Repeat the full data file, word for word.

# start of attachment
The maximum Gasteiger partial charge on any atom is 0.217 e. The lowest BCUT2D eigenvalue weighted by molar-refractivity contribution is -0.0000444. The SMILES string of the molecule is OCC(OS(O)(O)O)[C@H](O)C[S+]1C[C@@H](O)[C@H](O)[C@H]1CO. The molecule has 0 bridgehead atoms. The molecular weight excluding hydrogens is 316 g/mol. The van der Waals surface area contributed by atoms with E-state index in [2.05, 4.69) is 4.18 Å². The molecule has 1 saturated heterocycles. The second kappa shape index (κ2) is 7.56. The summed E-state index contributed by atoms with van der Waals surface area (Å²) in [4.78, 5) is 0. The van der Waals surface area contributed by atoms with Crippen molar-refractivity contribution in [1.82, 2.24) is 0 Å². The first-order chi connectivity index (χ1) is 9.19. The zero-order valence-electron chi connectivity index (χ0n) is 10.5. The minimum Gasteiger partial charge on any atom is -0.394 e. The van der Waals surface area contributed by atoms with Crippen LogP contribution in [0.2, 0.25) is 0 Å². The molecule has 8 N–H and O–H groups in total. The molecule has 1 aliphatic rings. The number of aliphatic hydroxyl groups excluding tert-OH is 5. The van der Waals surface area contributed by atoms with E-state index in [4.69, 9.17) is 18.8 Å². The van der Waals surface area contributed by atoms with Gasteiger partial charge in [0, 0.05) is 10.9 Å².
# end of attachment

The maximum Gasteiger partial charge on any atom is 0.217 e. The lowest BCUT2D eigenvalue weighted by molar-refractivity contribution is -0.0000444. The SMILES string of the molecule is OCC(OS(O)(O)O)[C@H](O)C[S+]1C[C@@H](O)[C@H](O)[C@H]1CO. The molecule has 0 bridgehead atoms. The molecular weight excluding hydrogens is 316 g/mol. The van der Waals surface area contributed by atoms with E-state index in [2.05, 4.69) is 4.18 Å². The molecule has 1 saturated heterocycles. The second kappa shape index (κ2) is 7.56. The summed E-state index contributed by atoms with van der Waals surface area (Å²) in [4.78, 5) is 0. The van der Waals surface area contributed by atoms with Crippen molar-refractivity contribution in [1.82, 2.24) is 0 Å². The first-order chi connectivity index (χ1) is 9.19. The zero-order valence-electron chi connectivity index (χ0n) is 10.5. The minimum Gasteiger partial charge on any atom is -0.394 e. The van der Waals surface area contributed by atoms with Crippen LogP contribution in [0.2, 0.25) is 0 Å². The molecule has 8 N–H and O–H groups in total. The molecule has 1 aliphatic rings. The number of aliphatic hydroxyl groups excluding tert-OH is 5. The van der Waals surface area contributed by atoms with E-state index in [4.69, 9.17) is 18.8 Å². The van der Waals surface area contributed by atoms with Gasteiger partial charge in [0, 0.05) is 10.9 Å².